Here's a description of where the glaciers came in Boone, Kenton, and Campbell.

And here is one geologist's take on the northern end of the old Kentucky River.

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In October of 1926, the Cincinnati Auto Club suggests this route from Cincinnati, through Kenton, Boone, Grant (“not ten acres of level ground in the county”), Pendleton, Campbell and back to Cincinnati.

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1862 Section of a Map of the
Army of the Cumberland
unknown year

 

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You know Fort Wright and Fort Mitchel,
but can you place Northern Kentucky's
Fort Rich?  Fort Perry?

 

“Map showing the military defenses of Cincinnati, Covington
and Newport Constructed under the direction of Brig. O. M.
Mitchell, by Col. Charles Whittlesey in 1861: repaired and
extended under the direction of Major Genl. H. G. Wright
commanding Department of the Ohio, by Maj. J. H. Simpson,
Chief Topogl. Engr. of the Dept. Bvt. Capt. W. E. Merrill, &
Lieut. J. A. Tardy, Corps of Engs., and Col. Chas. Whittlesey,
in 1862. Complied by order of Maj. Genl. H. G. Wright commanding
Department of the Ohio, chiefly from surveys made under the
direction of Maj. J. H. Simpson by W. H. Searles, G. A. Aschbach,
O. P. Ransom, and J. R. Gillis, in Septr. & Octr. 1862. Published by
authority of the Hon. the Sec. of War, in the office of the Chief of
Engineers, U.S. Army.”
Thanks to Jeannine Kreinbrink for sending
me this chart (pdf) she compiled about all the forts,
their style, and who they were named for.
Here is a site with contemporary pictures of old fort locations.

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Click on the descriptions to get the maps. These are all are old railroad maps; all are from the 19th century.  All are just the Northern Kentucky portions of a larger map.  We've cropped off the out-of-area portions, so the file won't be enormous.  You'll see a lot of town names you've never heard of before.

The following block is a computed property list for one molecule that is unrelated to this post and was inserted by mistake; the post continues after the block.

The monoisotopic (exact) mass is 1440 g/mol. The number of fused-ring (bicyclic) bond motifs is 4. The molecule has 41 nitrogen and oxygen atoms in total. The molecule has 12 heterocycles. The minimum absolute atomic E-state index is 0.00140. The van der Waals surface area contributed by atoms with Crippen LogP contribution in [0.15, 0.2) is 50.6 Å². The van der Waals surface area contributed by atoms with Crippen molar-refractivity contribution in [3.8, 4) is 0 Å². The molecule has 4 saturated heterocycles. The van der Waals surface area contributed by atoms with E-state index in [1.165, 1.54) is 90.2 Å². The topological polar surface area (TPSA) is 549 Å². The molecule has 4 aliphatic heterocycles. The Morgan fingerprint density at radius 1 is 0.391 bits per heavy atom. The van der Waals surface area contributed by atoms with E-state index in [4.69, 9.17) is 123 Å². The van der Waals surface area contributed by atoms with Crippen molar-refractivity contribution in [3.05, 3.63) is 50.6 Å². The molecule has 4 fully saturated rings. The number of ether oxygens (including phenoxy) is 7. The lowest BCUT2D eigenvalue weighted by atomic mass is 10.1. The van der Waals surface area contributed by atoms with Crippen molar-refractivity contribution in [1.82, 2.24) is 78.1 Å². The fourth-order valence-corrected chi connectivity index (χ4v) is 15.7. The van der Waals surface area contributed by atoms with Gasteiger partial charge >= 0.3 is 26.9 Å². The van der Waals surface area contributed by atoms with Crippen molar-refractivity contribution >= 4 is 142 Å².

If you want to see the complete images, (that is, the  entire map, not just the Northern Kentucky part, and in better
 resolution than we've reproduced here),  you want to go to:

http://memory.loc.gov/ammem/gmdhtml/rrhtml/rrhome.html

It's the Library of Congress site, and you can find them by searching on maps for Kentucky at that site. 

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A more contemporary aerial photo, whose scale kinda renders it as a map. North is to the right

Dr. Paul Tenkotte writes on the creation of I-71 and I-75 at this site.  
US 27 was established 1928, more here. Contemporary maps of all Kentucky Counties can be seen here.
The O. F. Stone Baking Company of Cincinnati, published a map of Kenton
 County for Centennial Week in 1914.  It's here.
Kenton County Library has a nice collection of Northern Kentucky maps here.
For THE really great site for maps of Kentucky and everywhere else, we highly recommend the Mother of All Map Sites, the David Rumsey collection.  Check it out here:  http://www.davidrumsey.com/ Last and not at all least is Old Maps Online.  It covers the entire country, but there's some great stuff here.